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Arthur Christmas (2011) film review

Directed by Sarah Smith & Barry Cook

Starring James McAvoy, Bill Nighy, Jim Broadbent, Hugh Laurie and Ashley Jensen

Produced by the legendary Aardman Animations, along with Sony Pictures Animation, Arthur Christmas has a pedigree right off the starting line. Marry this with an immense cast and a script with so many jokes it’s like a blunderbuss going off in your face every 30 seconds, and you have absolutely no reason not to fall in love with this outstanding British comedy film.

As with other Christmas films, the plot of Arthur Christmas concerns itself with family tensions that arise when you are a member of the Claus clan - this time displaying the egotism which can enter the festive period when you have generations of Santas living under one roof. James McAvoy plays the title character, an altruistic worrier, who is happy out of the limelight which comes with being a Claus, as long as every child gets what they asked for! His brother, Steve (Hugh Laurie), is the COO of the North Pole, executing the delivery of presents with military precision (and also his goatee is in the shape of a Christmas tree) who hopes to becomes the next Santa. Father to Arthur and Steve, and the current Santa, is Malcolm (Jim Broadbent) - reaching the retirement age and sleeping his way through most of Christmas, he surprises all his family by announcing that he will not, afterall, be quitting this year - much to Steve’s annoyance.

After what they think is a successful delivery of presents, the clan are shocked to learn that one child has been missed - and Arthur steps up to ensure that the gift gets delivered, which in turn causes a lot of posturing from his family members, all of whom think they have a better plan.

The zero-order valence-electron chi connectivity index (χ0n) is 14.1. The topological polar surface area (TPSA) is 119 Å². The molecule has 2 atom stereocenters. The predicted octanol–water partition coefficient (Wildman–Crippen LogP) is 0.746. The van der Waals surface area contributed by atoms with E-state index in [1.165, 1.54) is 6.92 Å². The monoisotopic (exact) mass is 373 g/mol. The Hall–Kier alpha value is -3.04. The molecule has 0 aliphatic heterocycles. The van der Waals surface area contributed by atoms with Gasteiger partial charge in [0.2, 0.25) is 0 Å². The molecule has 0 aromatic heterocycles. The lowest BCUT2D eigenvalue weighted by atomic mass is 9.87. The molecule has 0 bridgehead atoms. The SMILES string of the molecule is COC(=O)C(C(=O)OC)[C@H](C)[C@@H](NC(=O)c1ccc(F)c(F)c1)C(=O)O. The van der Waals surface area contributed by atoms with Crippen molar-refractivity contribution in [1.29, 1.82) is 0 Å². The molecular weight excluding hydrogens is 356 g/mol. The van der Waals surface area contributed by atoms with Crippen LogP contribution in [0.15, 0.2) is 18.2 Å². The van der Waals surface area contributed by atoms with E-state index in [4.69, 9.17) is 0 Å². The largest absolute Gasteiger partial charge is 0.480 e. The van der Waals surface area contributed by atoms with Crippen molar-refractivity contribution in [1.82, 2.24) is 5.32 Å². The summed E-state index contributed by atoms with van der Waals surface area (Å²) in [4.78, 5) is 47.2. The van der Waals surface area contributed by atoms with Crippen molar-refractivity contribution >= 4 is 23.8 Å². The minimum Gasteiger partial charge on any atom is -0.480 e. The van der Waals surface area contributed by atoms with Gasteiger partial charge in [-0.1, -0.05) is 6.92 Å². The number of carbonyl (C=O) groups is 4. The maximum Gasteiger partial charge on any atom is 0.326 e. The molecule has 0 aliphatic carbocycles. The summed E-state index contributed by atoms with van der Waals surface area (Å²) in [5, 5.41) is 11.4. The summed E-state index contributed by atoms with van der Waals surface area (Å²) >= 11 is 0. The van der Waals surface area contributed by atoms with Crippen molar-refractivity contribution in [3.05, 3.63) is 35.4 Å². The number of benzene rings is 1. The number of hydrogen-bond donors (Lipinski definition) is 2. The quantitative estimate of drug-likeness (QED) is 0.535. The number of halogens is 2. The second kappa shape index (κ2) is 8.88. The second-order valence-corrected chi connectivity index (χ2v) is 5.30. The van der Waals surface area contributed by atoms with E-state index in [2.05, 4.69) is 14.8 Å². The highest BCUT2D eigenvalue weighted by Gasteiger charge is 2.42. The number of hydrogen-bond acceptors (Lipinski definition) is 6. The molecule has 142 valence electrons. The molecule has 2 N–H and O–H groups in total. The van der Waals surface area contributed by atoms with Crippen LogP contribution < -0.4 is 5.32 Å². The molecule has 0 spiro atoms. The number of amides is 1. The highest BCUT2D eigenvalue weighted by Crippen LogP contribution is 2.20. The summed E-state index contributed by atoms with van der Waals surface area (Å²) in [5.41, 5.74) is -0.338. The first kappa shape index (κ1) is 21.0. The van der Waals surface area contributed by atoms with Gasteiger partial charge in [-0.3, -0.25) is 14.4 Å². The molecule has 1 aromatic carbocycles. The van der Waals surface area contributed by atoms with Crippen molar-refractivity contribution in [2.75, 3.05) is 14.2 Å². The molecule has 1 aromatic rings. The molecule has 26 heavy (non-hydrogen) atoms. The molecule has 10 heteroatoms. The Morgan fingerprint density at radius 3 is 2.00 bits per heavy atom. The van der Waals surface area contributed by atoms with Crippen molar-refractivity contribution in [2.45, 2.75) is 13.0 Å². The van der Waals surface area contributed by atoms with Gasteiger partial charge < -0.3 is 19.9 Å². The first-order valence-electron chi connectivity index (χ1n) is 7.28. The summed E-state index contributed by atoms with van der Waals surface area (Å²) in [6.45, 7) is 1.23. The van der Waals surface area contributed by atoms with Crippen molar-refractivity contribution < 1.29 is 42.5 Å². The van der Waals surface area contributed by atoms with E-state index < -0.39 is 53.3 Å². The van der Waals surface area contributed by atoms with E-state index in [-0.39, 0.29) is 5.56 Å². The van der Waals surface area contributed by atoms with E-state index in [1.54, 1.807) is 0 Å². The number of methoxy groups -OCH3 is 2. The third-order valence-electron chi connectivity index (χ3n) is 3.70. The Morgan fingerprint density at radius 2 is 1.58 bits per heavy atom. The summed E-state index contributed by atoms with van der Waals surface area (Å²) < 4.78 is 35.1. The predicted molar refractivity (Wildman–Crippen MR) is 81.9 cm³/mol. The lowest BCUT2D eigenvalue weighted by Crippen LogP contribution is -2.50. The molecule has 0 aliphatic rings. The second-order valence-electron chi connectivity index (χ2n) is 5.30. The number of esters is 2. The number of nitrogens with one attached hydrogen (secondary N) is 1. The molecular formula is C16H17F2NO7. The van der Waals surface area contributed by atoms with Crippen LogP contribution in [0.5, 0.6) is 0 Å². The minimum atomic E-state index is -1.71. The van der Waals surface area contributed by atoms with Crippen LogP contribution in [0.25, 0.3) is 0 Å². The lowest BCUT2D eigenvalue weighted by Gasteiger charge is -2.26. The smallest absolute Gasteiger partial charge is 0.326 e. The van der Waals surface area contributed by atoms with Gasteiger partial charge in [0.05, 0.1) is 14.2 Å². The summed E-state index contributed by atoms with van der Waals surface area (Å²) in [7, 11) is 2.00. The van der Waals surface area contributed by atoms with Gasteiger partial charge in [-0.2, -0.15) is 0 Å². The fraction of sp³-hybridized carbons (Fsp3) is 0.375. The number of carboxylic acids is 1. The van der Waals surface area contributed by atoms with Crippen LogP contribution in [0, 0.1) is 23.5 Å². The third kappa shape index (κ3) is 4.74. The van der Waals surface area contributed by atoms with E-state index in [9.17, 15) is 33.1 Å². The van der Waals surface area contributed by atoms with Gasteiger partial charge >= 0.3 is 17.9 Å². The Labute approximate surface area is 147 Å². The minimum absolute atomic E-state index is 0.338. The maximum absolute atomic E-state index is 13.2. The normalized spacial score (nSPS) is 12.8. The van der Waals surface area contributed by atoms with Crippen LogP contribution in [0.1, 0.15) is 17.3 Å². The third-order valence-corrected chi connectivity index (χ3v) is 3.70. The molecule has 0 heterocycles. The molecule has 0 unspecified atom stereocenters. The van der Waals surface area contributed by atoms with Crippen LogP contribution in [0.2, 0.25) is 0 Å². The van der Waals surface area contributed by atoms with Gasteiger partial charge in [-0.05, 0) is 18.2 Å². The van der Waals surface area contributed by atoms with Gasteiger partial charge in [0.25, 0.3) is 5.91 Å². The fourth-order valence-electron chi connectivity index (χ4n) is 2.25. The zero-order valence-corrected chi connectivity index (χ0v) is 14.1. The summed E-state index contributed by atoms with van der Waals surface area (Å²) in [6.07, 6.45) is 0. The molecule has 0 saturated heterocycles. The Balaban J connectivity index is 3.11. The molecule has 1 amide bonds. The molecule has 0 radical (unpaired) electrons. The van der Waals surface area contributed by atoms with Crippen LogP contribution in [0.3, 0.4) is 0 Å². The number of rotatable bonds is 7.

Christmas film reviews

There is a universal theme running through this animated film about how Christmas represents a quirky balance of tradition and evolution. Personified with the different characters, and revealed with the excellent script, Arthur Christmas captures the often unspoken element about Christmas that is: how it represents an inevitable end of an era whilst we cling to that which we hope to carry forward with us.

As previously mentioned, the laughs in this film come hard and fast, like a hyperactive conveyor belt operated by cocaine-riddled elves. Tiny touches and flourishes are scattered throughout the film like an endless ream of fairy lights, constantly providing guffaws and keeping the film at an utterly enjoyable level - such is the Aardman way. There is also a quaint Britishness to the proceedings, delivering a hearty mash-up of wit, charm and subtlety that demands the attention of an avid viewer with our sensibilities in order to get the majority of the jokes.

McAvoy is on top form as Arthur - delivering a worthy character portrayal who is believable if a bit simpering at times. Bill Nighy, who plays the endearing Grandsanta, is also excellent in this comedy role. Laurie and Broadbent are equally impressive in offering differing personalities on the man in the big red suit. Ashley Jensen also turns up (with a higher pitched voice) as an elf with OCD when it comes to gift wrapping - a wonderful turn.

Ashley Jensen in Arthur Christmas

Fans of animation and comedy will find few films better than this when it comes to choosing a Christmas film to put on. It is unrelenting in its charm and touching in its sentiment, whilst offering an alternative discourse about the meaning of Christmas, and how it relates to our lives.


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